In the late 1990s, the logging got faster and closer to the community, Da Silva said.

A scene of an area that was affected by clear-cut logging.
This image, taken in 2006, shows one of the areas in the Whiskey Jack Forest within the lands over which Grassy Narrows has claimed jurisdiction, which had been clear cut. (Submitted by David Sone)

“We had been hearing from the hunters and the trappers that, you know, one weekend their hunting grounds were there, and then the following weekend the hunting grounds would be logged over and they’d have no more trap line.”

As forest management documents showed plans to continue cutting right around Grassy Narrows, women from the First Nation began organizing, Da Silva said. They sent letters to politicians, built relationships with like-minded activist groups across the world, and went into their classrooms to educate younger generations about their work.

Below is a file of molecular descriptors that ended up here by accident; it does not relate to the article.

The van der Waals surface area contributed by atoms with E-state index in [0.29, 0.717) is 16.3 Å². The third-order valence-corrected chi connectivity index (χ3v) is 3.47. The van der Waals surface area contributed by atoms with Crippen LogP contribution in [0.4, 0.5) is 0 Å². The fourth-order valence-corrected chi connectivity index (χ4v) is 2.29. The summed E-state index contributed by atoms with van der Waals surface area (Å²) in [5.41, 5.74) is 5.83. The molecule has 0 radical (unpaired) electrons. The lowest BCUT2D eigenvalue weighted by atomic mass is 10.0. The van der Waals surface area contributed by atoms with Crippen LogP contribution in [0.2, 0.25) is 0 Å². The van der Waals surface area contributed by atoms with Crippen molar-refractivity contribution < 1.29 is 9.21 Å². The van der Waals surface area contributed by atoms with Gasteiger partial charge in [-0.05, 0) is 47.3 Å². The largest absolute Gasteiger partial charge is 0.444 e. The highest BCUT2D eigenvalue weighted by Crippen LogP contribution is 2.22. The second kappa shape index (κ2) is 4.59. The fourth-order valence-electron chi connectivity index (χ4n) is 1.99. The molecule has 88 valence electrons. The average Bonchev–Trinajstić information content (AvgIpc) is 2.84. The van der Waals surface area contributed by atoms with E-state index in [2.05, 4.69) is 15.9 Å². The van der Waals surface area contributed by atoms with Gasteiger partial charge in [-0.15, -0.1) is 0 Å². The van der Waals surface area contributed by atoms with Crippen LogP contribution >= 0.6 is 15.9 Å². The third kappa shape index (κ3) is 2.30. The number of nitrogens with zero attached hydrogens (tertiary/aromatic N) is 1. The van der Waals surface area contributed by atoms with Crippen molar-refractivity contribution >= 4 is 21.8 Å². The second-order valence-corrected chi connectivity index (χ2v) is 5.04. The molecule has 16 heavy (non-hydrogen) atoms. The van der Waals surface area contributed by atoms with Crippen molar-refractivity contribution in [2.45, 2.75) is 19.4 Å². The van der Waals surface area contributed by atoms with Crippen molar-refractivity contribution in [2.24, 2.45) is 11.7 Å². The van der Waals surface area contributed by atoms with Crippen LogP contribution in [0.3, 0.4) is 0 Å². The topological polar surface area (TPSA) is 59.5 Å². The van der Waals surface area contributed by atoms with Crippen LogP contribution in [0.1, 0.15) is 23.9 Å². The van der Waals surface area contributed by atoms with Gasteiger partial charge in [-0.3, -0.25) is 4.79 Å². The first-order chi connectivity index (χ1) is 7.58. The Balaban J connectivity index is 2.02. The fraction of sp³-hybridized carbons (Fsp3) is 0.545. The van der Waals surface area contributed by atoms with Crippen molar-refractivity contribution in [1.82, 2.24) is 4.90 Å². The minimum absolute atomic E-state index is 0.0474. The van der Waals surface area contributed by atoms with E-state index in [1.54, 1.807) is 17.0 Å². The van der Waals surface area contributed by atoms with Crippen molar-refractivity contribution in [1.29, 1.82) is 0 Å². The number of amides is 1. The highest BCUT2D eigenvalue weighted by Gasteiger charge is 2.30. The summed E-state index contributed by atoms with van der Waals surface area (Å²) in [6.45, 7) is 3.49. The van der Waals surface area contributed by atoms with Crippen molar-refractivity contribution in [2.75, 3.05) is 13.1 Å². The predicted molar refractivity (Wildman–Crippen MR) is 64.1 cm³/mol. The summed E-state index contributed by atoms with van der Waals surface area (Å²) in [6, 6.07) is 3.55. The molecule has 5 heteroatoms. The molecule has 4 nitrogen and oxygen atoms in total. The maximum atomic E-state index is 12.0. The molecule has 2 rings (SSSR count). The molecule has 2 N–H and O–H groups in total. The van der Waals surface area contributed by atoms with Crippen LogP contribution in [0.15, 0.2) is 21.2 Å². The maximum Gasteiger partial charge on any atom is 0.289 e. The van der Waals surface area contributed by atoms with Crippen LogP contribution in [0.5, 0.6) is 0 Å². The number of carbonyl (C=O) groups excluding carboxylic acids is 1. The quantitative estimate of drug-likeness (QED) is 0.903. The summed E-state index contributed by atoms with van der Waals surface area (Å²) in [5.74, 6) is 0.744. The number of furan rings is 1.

“It had been a buildup of us getting educated about the logging industry, how they’re destroying our habitat, how we’re getting poisoned by them with mercury. It just went on and on,” Da Silva told CBC News in an interview from the blockade site.

A late night catalyst

The blockade itself, which continues to this day, all started one dark night in the winter of 2002, with two sisters on a drive.

“We were just having conversations about what the future is going to be like … talking about our kids, how they might miss out on being able to hunt and pick berries and have that knowledge of the land,” Isaacs said.

“As we’re talking about that, a big logging truck went by and then I remember saying we have to stop that, and she said, ‘OK, let’s do it.'”

Chrissy Isaacs of Asubpeeschoseewagong (Grassy Narrows) First Nation says many families in northwestern Ontario have similar stories of racism, mistreatment or no treatment at the hospital in Kenora. (Marc Doucette/CBC)

It was a spur-of-the-moment decision; Isaacs and her sister picked up a third person with a chainsaw and they went out right then to start the blockade, cutting down trees to block the road.

Da Silva remembers the stories from that night.